The government of Ivory Coast is run by both the president and the prime minister with the government split into three branches: the judiciary, executive, and legislature. The president is the head of the executive arm of government and has the responsibility of appointing the prime minister. The prime minister of Ivory Coast is the head of government and coordinates all governmental function. This includes proposing other government officials for appointment by the president and terminates their function with the consultation with the president. The prime minister also fills in as president when the president is absent from the country’s territory. The president can also delegate by decree some of his powers to the prime minister for a limited time.
Félix Houphouët-Boigny was Ivory Coast’s first prime minister who served for three months from August 7 to November 27, 1960, before becoming the country’s first president. Before his appointment to the premier’s position, he served in several ministerial positions within the French government. During his tenure as the prime minister of Ivory Coast, he facilitated the transition of the country’s government from the French colonial powers. He also drew a constitution for the country within this period of three months, a constitution that was heavily drawn from the US and the French constitution. Houphouet also transformed the national assembly into just a recording house for bills and budget proposals. He was a key figure in the decolonization of Africa. He was elected Ivory Coast’s president on November 27, 1960, and served until his death on December 7, 1993.
Alassane Ouattara, the incumbent president of the Republic of Ivory Coast, was the country’s second prime minister. The premier’s position which had been abolished when Houphouet assumed the presidency in 1960 was re-introduced in November 1990 under the pressure from IMF. Ouattara ,who had been serving as the Chairman of the Inter-ministerial Committee for Coordination of the Stabilization and Economic Recovery Program of Ivory Coast, was appointed the country’s second prime minister. While serving as the country’s premier, Ouattara illegally tried to carry out the president’s duties for a period of 18 months. When Houphouet died in 1993, Ouattara and Bedie were engaged in a power struggle of which Bedie prevailed. Ouattara resigned on December 9, 1993, and returned to IMF as Deputy Managing Director. He was elected president of the Ivory Coast in the hotly contested 2010 presidential election.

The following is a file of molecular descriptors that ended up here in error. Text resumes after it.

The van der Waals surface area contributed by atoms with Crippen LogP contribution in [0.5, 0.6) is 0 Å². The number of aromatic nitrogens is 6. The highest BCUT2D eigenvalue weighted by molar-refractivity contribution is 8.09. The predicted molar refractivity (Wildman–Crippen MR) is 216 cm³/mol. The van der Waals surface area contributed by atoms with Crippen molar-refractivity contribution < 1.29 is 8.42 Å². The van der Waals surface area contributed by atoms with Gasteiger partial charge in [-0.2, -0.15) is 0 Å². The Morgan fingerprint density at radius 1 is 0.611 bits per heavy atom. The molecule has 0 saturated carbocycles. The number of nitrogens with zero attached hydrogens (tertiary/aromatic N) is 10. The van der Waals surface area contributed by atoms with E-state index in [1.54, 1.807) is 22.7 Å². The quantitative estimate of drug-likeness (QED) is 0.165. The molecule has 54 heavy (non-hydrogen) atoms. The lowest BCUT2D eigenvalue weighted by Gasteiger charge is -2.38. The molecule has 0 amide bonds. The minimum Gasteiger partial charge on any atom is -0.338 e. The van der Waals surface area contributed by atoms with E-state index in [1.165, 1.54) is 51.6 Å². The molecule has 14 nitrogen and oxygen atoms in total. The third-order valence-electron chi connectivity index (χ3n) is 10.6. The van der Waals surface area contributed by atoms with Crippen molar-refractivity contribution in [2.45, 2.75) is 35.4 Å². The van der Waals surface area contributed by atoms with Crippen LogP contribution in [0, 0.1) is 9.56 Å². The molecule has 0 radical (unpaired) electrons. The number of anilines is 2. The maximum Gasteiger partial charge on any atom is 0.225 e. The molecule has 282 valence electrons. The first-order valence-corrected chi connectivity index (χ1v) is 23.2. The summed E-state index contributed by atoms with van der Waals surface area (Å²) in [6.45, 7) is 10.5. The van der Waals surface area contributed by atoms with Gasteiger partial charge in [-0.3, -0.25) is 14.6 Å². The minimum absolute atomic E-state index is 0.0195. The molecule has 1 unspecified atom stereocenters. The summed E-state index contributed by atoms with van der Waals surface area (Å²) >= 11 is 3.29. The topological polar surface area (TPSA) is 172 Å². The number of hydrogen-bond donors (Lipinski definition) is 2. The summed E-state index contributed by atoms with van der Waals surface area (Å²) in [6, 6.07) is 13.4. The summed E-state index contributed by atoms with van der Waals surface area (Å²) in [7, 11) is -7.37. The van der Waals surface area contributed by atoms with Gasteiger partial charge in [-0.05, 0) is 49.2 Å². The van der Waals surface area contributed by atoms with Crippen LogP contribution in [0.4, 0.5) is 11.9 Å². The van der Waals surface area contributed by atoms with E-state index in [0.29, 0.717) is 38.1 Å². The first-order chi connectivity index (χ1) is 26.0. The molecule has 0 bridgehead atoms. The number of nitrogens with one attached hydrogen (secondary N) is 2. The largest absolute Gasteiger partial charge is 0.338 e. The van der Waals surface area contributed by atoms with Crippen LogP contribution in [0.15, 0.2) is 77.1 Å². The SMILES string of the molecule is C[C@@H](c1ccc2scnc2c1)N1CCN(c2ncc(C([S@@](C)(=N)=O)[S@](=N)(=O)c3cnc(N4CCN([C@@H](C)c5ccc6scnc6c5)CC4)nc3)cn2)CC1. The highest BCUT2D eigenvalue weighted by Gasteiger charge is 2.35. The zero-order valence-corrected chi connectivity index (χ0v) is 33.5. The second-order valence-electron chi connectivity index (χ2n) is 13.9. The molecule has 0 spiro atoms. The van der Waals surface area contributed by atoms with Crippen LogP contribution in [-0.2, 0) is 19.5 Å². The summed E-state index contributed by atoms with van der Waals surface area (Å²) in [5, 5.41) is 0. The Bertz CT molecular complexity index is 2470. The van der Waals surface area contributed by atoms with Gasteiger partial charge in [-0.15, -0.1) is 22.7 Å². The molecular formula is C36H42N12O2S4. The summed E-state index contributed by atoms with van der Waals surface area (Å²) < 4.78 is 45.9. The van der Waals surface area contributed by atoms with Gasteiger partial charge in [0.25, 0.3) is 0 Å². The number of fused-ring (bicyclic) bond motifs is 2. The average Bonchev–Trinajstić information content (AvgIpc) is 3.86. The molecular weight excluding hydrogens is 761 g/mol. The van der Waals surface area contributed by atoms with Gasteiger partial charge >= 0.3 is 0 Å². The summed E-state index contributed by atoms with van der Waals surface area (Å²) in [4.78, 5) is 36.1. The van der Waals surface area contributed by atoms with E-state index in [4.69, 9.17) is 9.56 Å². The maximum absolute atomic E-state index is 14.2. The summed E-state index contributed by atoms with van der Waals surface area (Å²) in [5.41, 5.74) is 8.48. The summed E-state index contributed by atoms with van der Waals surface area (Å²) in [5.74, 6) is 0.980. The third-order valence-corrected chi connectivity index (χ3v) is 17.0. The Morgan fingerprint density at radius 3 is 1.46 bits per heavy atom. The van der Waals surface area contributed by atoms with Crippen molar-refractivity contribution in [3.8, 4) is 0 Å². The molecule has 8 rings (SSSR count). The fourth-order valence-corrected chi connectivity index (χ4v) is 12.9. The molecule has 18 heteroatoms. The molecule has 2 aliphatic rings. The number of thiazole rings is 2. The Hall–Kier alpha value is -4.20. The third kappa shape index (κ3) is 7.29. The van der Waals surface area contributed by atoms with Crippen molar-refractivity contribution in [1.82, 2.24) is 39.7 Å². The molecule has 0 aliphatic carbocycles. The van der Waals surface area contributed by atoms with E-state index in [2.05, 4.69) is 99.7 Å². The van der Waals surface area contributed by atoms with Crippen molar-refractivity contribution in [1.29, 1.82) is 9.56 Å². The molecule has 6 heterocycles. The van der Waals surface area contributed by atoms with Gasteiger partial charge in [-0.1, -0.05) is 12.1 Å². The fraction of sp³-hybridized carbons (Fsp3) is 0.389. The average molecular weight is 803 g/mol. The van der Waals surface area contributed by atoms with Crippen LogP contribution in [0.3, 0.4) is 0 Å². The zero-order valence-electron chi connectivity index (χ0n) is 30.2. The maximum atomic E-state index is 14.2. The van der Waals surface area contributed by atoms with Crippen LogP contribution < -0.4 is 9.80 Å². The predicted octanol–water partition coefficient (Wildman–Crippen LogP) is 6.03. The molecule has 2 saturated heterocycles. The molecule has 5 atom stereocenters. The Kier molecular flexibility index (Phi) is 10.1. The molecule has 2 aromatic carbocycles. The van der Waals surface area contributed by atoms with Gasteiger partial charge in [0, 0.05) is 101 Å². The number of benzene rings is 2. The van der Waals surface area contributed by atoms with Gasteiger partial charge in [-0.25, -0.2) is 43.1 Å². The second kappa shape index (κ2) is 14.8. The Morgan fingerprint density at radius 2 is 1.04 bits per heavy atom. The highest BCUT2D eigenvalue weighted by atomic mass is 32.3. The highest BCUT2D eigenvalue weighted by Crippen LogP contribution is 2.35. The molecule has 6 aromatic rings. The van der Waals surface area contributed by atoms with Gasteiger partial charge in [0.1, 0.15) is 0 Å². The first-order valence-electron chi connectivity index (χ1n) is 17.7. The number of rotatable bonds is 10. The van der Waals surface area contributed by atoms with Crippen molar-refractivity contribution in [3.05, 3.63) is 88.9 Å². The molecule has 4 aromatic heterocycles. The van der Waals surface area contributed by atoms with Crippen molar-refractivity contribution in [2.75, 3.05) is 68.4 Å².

Seydou Diarra served as Ivory Coast’s prime minister in 2000 and again from 2003 to 2005. Before his appointment as the country’s fourth premier Diarra was the ambassador to European Economic Community and also to Brazil. He also served in some ministerial positions including Ministry of State for Planning and Development. After the military coup in December 1999, he was appointed the prime minister from May to October 2000. He later assumed the position of prime minister in February 2003 as a compromise candidate to end the civil war that had lasted from 2002 to 2003. He was replaced by Charles Konan Banny on December 5, 2005.
The Incumbent Prime Minister
The incumbent premier, Daniel Kablan Duncan, first served as Prime Minister from 1993-1999 then from 2012 to present. He is also the country’s Finance Minister and the head of government. He briefly resigned from the premier’s position after the 2015 elections but was immediately reappointed by President Ouattara. He is a member of the Democratic Party, a party allied to President Ouattara’s Rally of the Republican.
|Prime Ministers of Ivory Coast||Term(s) in Office|
|None (Vacant, Nonexistent Position)||1960-1990|
|Daniel Kablan Duncan (Incumbent)||1993-1999; 2012-Present|
|Seydou Diarra||May-October of 2000; 2003-2005|
|Pascal Affi N'Guessan||2000-2003|
|Charles Konan Banny||2005-2007|
|Guillaume Soro||2007-2012 (disputed by Gilbert Aké from 2010-2011)|
|Jeannot Ahoussou-Kouadio||March-November of 2012|